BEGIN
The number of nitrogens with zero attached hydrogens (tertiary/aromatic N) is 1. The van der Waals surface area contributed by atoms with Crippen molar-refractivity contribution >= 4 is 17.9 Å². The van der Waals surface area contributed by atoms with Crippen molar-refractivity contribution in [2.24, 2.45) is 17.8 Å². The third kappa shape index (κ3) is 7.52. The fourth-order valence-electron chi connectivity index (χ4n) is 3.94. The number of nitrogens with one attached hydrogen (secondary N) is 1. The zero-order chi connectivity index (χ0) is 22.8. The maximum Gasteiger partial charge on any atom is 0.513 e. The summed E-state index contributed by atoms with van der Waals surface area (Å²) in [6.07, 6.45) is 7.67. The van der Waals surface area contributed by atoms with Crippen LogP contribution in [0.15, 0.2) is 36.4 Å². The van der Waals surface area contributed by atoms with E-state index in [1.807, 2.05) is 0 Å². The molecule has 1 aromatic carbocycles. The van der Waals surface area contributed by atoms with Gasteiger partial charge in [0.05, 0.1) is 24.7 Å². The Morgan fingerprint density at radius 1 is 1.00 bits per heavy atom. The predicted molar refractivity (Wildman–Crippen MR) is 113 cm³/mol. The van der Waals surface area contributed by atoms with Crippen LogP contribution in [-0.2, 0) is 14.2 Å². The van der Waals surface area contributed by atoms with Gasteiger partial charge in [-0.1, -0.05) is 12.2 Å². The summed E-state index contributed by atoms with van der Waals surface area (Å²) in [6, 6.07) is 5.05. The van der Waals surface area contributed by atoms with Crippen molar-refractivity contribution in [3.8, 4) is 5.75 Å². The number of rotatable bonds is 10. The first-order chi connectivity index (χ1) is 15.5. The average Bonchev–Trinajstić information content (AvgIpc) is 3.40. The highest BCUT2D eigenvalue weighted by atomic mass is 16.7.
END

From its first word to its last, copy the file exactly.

The number of nitrogens with zero attached hydrogens (tertiary/aromatic N) is 1. The van der Waals surface area contributed by atoms with Crippen molar-refractivity contribution >= 4 is 17.9 Å². The van der Waals surface area contributed by atoms with Crippen molar-refractivity contribution in [2.24, 2.45) is 17.8 Å². The third kappa shape index (κ3) is 7.52. The fourth-order valence-electron chi connectivity index (χ4n) is 3.94. The number of nitrogens with one attached hydrogen (secondary N) is 1. The zero-order chi connectivity index (χ0) is 22.8. The maximum Gasteiger partial charge on any atom is 0.513 e. The summed E-state index contributed by atoms with van der Waals surface area (Å²) in [6.07, 6.45) is 7.67. The van der Waals surface area contributed by atoms with Crippen LogP contribution in [0.15, 0.2) is 36.4 Å². The van der Waals surface area contributed by atoms with E-state index in [1.807, 2.05) is 0 Å². The molecule has 1 aromatic carbocycles. The van der Waals surface area contributed by atoms with Gasteiger partial charge in [0.05, 0.1) is 24.7 Å². The Morgan fingerprint density at radius 1 is 1.00 bits per heavy atom. The predicted molar refractivity (Wildman–Crippen MR) is 113 cm³/mol. The van der Waals surface area contributed by atoms with Crippen LogP contribution in [-0.2, 0) is 14.2 Å². The van der Waals surface area contributed by atoms with Gasteiger partial charge in [-0.1, -0.05) is 12.2 Å². The summed E-state index contributed by atoms with van der Waals surface area (Å²) in [6, 6.07) is 5.05. The van der Waals surface area contributed by atoms with Crippen molar-refractivity contribution in [3.8, 4) is 5.75 Å². The number of rotatable bonds is 10. The first-order chi connectivity index (χ1) is 15.5. The average Bonchev–Trinajstić information content (AvgIpc) is 3.40. The highest BCUT2D eigenvalue weighted by atomic mass is 16.7.